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I still love Kierkegaard  

2013-06-23 16:25:16|  分类: 默认分类 |  标签: |举报 |字号 订阅

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万古杂志

http://www.aeonmagazine.com/world-views/julian-baggini-i-love-kierkegaard/

 

摘抄一下

 

So even as I worked on a PhD on the subject, located within the Anglo-American analytic tradition, I sneaked Kierkegaard in through the back door. For me, Kierkegaard defined the problem more clearly than anyone else. Human beings are caught, he said, between two modes or ‘spheres’ of existence. The ‘aesthetic’ is the world of immediacy, of here and now. The ‘ethical’ is the transcendent, eternal world. We can’t live in both, but neither fulfils all our needs since ‘the self is composed of infinitude and finitude’, a perhaps hyperbolic way of saying that we exist across time, in the past and future, but we are also inescapably trapped in the present moment.

The limitations of the ‘ethical’ are perhaps most obvious to the modern mind. The life of eternity is just an illusion, for we are all-too mortal, flesh-and-blood creatures. To believe we belong there is to live in denial of our animality. So the world has increasingly embraced the ‘aesthetic’. But this fails to satisfy us, too. If the moment is all we have, then all we can do is pursue pleasurable moments, ones that dissolve as swiftly as they appear, leaving us always running on empty, grasping at fleeting experiences that pass. The materialistic world offers innumerable opportunities for instant gratification without enduring satisfaction and so life becomes a series of diversions. No wonder there is still so much vague spiritual yearning in the West: people long for the ethical but cannot see beyond the aesthetic.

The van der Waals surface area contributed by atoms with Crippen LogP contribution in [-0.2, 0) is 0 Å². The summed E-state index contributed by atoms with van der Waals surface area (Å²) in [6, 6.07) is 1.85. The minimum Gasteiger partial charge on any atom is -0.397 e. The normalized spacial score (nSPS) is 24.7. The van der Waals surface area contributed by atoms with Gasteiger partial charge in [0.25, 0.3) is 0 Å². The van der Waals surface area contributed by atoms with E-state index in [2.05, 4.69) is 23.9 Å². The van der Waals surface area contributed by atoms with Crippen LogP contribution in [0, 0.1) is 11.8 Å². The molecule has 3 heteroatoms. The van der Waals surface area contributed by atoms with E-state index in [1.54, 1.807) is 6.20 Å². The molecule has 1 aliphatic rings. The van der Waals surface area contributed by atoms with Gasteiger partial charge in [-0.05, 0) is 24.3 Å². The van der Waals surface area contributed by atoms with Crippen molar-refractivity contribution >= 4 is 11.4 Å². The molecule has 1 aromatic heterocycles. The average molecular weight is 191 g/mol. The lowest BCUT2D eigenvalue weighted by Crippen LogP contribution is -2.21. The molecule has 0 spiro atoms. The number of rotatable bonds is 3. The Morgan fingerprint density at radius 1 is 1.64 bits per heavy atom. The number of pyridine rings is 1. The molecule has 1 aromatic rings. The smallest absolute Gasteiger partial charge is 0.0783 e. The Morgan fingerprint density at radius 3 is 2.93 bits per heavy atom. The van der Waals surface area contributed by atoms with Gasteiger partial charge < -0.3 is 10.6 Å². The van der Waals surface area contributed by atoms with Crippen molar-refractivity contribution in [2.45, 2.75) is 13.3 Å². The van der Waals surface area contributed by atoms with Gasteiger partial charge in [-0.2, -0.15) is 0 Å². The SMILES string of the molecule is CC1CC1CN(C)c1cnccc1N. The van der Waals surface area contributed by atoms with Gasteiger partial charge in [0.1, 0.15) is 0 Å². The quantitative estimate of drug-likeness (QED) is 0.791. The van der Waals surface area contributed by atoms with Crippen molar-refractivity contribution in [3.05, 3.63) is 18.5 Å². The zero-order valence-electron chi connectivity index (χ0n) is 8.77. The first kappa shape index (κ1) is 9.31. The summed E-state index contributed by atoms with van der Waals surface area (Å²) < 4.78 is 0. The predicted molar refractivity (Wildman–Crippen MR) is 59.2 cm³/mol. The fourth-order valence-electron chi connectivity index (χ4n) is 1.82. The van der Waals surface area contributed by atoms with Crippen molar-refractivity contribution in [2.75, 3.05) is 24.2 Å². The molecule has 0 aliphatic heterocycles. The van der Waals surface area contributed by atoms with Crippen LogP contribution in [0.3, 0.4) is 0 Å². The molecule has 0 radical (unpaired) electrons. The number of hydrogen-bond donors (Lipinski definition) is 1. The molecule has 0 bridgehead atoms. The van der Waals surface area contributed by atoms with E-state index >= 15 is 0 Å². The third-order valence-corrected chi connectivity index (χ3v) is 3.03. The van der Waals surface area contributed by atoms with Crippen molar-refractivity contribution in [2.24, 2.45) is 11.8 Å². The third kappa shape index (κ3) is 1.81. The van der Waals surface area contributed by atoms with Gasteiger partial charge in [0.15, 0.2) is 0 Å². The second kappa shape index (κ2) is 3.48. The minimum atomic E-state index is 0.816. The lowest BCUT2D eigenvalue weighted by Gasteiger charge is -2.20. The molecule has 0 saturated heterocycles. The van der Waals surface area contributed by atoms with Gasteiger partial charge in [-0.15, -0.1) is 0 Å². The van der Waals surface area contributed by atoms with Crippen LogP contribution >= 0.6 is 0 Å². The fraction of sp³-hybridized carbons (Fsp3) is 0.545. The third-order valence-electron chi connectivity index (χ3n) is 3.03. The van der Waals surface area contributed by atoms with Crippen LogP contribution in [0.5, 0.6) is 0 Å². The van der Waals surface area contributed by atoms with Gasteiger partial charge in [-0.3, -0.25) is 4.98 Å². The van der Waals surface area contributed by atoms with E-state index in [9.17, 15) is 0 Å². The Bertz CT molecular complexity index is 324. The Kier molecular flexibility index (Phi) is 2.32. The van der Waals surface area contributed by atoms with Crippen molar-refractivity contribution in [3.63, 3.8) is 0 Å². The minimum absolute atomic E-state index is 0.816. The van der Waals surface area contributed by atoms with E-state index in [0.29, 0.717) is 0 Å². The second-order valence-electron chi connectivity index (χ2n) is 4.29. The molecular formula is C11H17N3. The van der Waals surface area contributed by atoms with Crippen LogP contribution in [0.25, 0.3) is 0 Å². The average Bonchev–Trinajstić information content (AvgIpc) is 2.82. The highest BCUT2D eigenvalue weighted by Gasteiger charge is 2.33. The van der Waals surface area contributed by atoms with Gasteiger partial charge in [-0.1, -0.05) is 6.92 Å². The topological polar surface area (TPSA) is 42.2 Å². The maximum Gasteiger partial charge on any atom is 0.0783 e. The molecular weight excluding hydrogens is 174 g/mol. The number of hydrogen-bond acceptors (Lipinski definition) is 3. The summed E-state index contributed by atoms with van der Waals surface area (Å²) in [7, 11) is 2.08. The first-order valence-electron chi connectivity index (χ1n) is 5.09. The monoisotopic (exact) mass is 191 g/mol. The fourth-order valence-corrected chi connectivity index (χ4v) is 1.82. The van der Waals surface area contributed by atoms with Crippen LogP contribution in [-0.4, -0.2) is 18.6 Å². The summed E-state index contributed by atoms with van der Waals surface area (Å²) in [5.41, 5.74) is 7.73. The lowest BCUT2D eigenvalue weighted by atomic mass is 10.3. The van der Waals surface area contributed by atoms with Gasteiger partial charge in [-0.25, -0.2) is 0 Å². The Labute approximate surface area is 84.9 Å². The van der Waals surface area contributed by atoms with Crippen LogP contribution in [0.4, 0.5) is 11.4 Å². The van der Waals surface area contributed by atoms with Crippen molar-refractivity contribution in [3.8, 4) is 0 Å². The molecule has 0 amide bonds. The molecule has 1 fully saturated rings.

In evocative aphorisms, Kierkegaard captured this sense of being lost, whichever world we choose: ‘Infinitude’s despair is to lack finitude, finitude’s despair is to lack infinitude.’ Kierkegaard thus defined what I take to be the central puzzle of human existence: how to live in such a way that does justice both to our aesthetic and our ethical natures.

 

 

 

But perhaps Kierkegaard’s most provocative message is that both work on the self and on understanding the world requires your whole being and cannot be just a compartmentalised, academic pursuit. His life and work both have a deep ethical seriousness, as well as plenty of playful, ironic elements. This has been lost today, where it seems we are afraid of taking ourselves too seriously. For Kierkegaard, irony was the means by which we could engage in serious self-examination without hubris or arrogance: ‘what doubt is to science, irony is to personal life’. Today, irony is a way of avoiding serious self-examination by believing one is above such things, a form of superiority masquerading as modesty. It might be spotty, angst-filled adolescents who are most attracted to the young Kierkegaard, but it’s us, the supposed adults, who need the 200-year-old version more than ever.

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